No province, city, or municipal district in Canada is without some office dedicated to the elusive activity of economic develop- ment. More jobs, faster growth, higher tax bases, better living standards ”” all part of the admirable goal of ”œdevelop- ing the economy.” But how effective have our efforts been?

In Canada, these economic development efforts can be loosely organ- ized into the following categories:

The ”œaren’t we great” approach. One of the main jobs of the economic devel- opment office is to extol the virtues of their region and to convince businesses that this is where the action is. Slick brochures and sexy videos try to lure footloose businesses. Cities use every- thing from the presence of a major sports team (”œWe have NHL hockey!”) to local parks and natural amenities to sell the city as a great place to live and work.

The tax carrot approach. If nice parks and sport teams are not enough, this scheme goes one step further by using tax breaks, tax credits, or other financial concessions to seduce specific industrial sectors. For example, most provinces use tax credits to attract the film and TV pro- duction industry. It’s a desirable sector to attract because it is non-polluting, cre- ates service sector jobs, is renewable, and probably most of all, attracts hot movie stars who can double a restaurant’s busi- ness just by walking past it.

The government partnership approach. This is code for ”œpour in buckets and buckets of public tax dollars to prop up a questionable business idea, and hope for the best.” This approach almost always ends badly, and everyone knows it. Yet it gets votes.

The Holy Grail of value-added approach. This method tries to identify ways to ”œadd value” to natural resources by doing more processing, milling, refining, slaughtering and packaging at home. I call this one the ”œHoly Grail” of economic development, as public offi- cials chase and chase after a very elusive prize ”” a bustling secondary manufac- turing sector, a big factory on the edge of town with lots of jobs for their kids. The concept is appealing, but it usually unravels when the type of manufactur- ing the town is trying to attract has no economic rationale for locating there.

The level playing field approach. Alberta has been the champion of this radical idea. The notion is for the gov- ernment to quit picking winners and let the market decide what makes the most economic sense. In Alberta’s case, the playing field has been levelled by lower- ing taxes and reducing the red tape for all sectors. The results are mixed. No doubt the province’s economy is the hottest on the continent, but that is arguably more the result of high energy prices. And many correctly point out that despite the rhetoric about not pick- ing favourites with special concessions, the provincial government has done just that with the royalty structure it has designed to jumpstart the oil sands development by deferring most royalties until capital costs are covered. Without question, the lower taxes in Alberta cre- ate an enticing business environment, but can that be maintained when a com- peting province (or country) manages to out-do you with even lower taxes?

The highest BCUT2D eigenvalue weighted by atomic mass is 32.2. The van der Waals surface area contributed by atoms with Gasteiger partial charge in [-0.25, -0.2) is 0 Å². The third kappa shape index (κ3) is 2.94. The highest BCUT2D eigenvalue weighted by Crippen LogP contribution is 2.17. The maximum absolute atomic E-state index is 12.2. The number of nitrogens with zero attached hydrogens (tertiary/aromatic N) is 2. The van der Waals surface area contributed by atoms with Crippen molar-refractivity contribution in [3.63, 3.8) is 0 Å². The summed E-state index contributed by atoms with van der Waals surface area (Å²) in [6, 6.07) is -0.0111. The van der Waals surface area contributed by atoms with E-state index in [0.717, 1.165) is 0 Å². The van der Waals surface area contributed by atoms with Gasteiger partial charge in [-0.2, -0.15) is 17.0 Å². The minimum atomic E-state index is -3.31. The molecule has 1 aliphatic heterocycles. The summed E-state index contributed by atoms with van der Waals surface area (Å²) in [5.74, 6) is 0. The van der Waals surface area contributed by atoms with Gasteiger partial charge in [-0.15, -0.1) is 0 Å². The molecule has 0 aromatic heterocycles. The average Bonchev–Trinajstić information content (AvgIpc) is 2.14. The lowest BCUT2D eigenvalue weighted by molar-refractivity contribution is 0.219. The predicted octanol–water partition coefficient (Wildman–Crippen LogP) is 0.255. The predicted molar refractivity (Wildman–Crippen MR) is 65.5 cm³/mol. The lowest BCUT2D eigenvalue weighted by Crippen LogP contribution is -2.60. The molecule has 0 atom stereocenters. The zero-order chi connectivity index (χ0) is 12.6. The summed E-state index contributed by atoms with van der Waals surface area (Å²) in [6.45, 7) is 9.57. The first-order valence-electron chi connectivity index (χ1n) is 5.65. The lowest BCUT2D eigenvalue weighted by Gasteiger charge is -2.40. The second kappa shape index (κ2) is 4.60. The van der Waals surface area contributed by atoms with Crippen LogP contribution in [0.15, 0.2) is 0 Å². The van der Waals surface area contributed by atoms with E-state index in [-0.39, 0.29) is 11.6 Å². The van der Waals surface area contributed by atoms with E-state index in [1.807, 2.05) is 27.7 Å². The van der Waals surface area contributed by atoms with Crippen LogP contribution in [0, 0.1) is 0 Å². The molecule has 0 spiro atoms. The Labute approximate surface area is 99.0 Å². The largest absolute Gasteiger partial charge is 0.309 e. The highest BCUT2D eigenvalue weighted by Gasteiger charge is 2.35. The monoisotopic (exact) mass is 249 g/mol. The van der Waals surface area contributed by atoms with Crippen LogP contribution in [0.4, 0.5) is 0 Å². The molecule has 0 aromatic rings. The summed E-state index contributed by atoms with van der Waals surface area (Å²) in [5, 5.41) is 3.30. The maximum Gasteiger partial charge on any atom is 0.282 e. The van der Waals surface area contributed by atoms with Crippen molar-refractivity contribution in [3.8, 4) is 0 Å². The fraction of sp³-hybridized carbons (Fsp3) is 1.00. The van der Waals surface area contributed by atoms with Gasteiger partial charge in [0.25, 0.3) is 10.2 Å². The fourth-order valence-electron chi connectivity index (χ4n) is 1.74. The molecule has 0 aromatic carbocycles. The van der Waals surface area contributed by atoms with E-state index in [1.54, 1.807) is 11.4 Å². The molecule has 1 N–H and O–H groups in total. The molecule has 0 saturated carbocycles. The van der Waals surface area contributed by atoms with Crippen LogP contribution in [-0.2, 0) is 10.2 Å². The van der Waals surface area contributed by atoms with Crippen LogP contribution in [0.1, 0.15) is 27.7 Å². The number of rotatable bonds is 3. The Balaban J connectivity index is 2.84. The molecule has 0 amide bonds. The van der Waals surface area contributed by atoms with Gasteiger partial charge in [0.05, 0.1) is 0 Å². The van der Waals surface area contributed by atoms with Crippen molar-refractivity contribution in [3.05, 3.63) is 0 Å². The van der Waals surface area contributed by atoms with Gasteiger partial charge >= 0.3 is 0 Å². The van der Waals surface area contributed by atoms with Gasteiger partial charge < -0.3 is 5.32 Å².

The cluster development approach. This concept tries to identify the exist- ing strengths already present in a city or region and build on them. This idea has appeal. Rather than spending all your time and money chasing a sector you don’t have and never will have, why not work with what you’ve got? If the cluster sector happens to be one trapped in a long-term, downward tran- sition (e.g., agriculture), use that to springboard into a related sector with a brighter future (e.g., bio-tech). The inevitable result is a dozen major cities in the country all claiming and wanting to be a world-class bio-tech centre. The reality is, of course, something else.

What makes economic develop- ment so tricky for policy- makers is that it is really hard to pinpoint what it means to develop the economy. The economy ”” the system whereby land, labour and capital are combined with entrepreneurial energy to create wealth and (we hope) improve our standard of living ”” is a social creation. It is not concrete like a piece of real estate that can be ”œdevel- oped.” It is at its root only a conceptu- al notion, a set of agreements and customs among its agents. How do you develop something as cerebral as that?

The answer lies in policy-makers creating a setting in which entrepreneur- ial energy can best do its job, while at the same time working to fill those holes that may be left by enterprise alone. Rather than trying to lure businesses that don’t naturally fit within a region, why don’t we invest more in building up the creative and innovative energies of our young entrepreneurs? Sure, lower taxes help. But in the long run, it’s not lower taxes that will keep tomorrow’s economy healthy, it’s new ideas.

It’s the scientist in the lab saying ”œThat’s interesting.” It’s the manager saying ”œWhat if we try it this way…” It’s the entrepreneur saying ”œHey, I’ve got a great idea.”

The most critical aspect of economic development is investing in Canadian brains. The country with the best, the brightest, and the most creative work- force will propel tomorrow’s economy. Even the most level playing field in the world will lie empty if we don’t equip our labour force with the creativity and innovation they need to play the game.

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